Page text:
In the U.S. as an amateur you may transmit between 144-148Mhz and 420-450 Mhz. Obviously this modification would open me up to the possibility of legal issues in the U.S. if I were not careful. Luckily I am familiar with these specifics so keeping within our little play pin in the U.S. should be no problem what so ever. In fact I keep a reference copy of the ARRL US Amateur Radio Bands on my cell phone for reference (ham nerd, remember?)

Now, the mod... I read someone else's work on this. Originally I read this when I first bought my radio and wasn't sure if I'd actually give it a try. But after watching a bunch of videos on SMT, I thought this may be an excellent way to ease into that sort of thing. The article I followed may be found here.

So this is not a terribly complicated process, in fact it's pretty simple. Just remove 1 resistor. Remove 1 very, very, very small resistor.  Remember when I said it'd be fairly easy, exercising basic de-soldering skills? Well it would have been. If it wasn't for this...

Turns out buying a radio from the reds in China is both cheaper and will come without a band filter. So it would appear my radio already has the ability to transmit at it's highest potential, since it's missing that little resistor and all. A job well... um... easily... um... not done by me at all. But the radio went back together pretty smoothly ^_^ once I remembered to the put the battery clip back on before putting the screws in again.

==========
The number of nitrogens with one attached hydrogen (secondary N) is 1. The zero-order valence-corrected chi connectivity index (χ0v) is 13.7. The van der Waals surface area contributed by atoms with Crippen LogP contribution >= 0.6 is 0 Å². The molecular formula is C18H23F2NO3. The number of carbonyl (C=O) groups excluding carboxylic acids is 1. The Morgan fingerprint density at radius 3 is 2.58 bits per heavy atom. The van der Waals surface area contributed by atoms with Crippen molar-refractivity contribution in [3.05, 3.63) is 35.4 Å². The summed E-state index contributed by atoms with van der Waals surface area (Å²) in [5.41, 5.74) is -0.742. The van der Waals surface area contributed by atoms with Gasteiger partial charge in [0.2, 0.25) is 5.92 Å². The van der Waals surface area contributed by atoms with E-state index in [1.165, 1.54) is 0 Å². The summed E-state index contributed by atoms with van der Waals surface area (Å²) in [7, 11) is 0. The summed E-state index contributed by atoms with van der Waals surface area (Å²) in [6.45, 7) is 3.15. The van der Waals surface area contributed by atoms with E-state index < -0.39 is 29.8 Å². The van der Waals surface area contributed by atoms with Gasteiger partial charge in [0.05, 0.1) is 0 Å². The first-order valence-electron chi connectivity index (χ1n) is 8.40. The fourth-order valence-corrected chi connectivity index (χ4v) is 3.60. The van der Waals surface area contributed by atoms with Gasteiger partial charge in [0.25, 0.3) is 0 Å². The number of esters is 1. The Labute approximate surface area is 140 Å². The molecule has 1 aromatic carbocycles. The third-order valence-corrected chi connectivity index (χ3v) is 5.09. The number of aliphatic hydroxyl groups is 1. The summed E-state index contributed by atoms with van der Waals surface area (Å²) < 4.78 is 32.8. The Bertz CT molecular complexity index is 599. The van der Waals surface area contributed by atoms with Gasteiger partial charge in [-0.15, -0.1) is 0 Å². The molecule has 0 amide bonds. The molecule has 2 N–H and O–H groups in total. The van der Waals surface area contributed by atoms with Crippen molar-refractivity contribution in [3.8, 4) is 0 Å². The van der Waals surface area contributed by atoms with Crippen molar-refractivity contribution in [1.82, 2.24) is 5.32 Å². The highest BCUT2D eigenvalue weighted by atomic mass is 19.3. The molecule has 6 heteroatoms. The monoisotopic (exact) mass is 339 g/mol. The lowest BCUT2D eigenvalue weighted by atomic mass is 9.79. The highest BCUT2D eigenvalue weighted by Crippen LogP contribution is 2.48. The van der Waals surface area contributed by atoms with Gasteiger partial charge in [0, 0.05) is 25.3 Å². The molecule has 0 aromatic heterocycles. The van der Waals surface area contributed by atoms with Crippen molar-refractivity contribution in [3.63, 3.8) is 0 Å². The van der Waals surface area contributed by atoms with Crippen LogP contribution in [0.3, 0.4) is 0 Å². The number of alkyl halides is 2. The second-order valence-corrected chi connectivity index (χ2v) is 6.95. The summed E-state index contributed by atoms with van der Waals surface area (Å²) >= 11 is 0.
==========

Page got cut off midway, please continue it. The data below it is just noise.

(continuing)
Wednesday, January 12, 2011

ASCII Experimenter's Coding and Process, Part 1

First blog of the new year, I am excited.

All inventions start with an idea. That idea is grown over time into a design. The design is formalized and then you can start building, prototyping, discovering those things you may have missed and need to be fixed. That's where I am right now, redesigning portions of my little device. Originally I was thinking I could drive whole rows with the 74HC08's. These devices have a maximum current rating of about 25mA, which frankly isn't enough to run 4 x 20mA LEDs simultaneously. I say 4 because the 8 are split across 2 chips. Luckily I can still use them, I just need to be a bit creative.

By arranging my 2 shift registers (74HC164) in a rectangular fashion I can form a grid space of 64 states. Conveniently I have 64 LEDs I may be interested in driving, what providence! Now my 74HC08's can only drive 1 LED at a time each because the Red LEDs in my matrix run at 20 mA and I'd like to maximize this current flow for the effect of viewing the LEDs.

So if I shift in a 1 into both the row and column registers and set the OUT_EN, output enable (which ties into the 74HC08s), HIGH and then the first LED in the corner will turn on. The row register activates the current sinking transistor which will sink the current sourced from the selected 74HC08 pin.

So let's look at how to do this in code. Unfortunately I've skipped the process of designing and watching this code fail (a lot), so I will only be sharing the more decidedly interesting parts of the program in the articles to come. Most of which revolves around getting the data into the chip to begin with. Keeping in mind this is my first ever electronics project of my own design.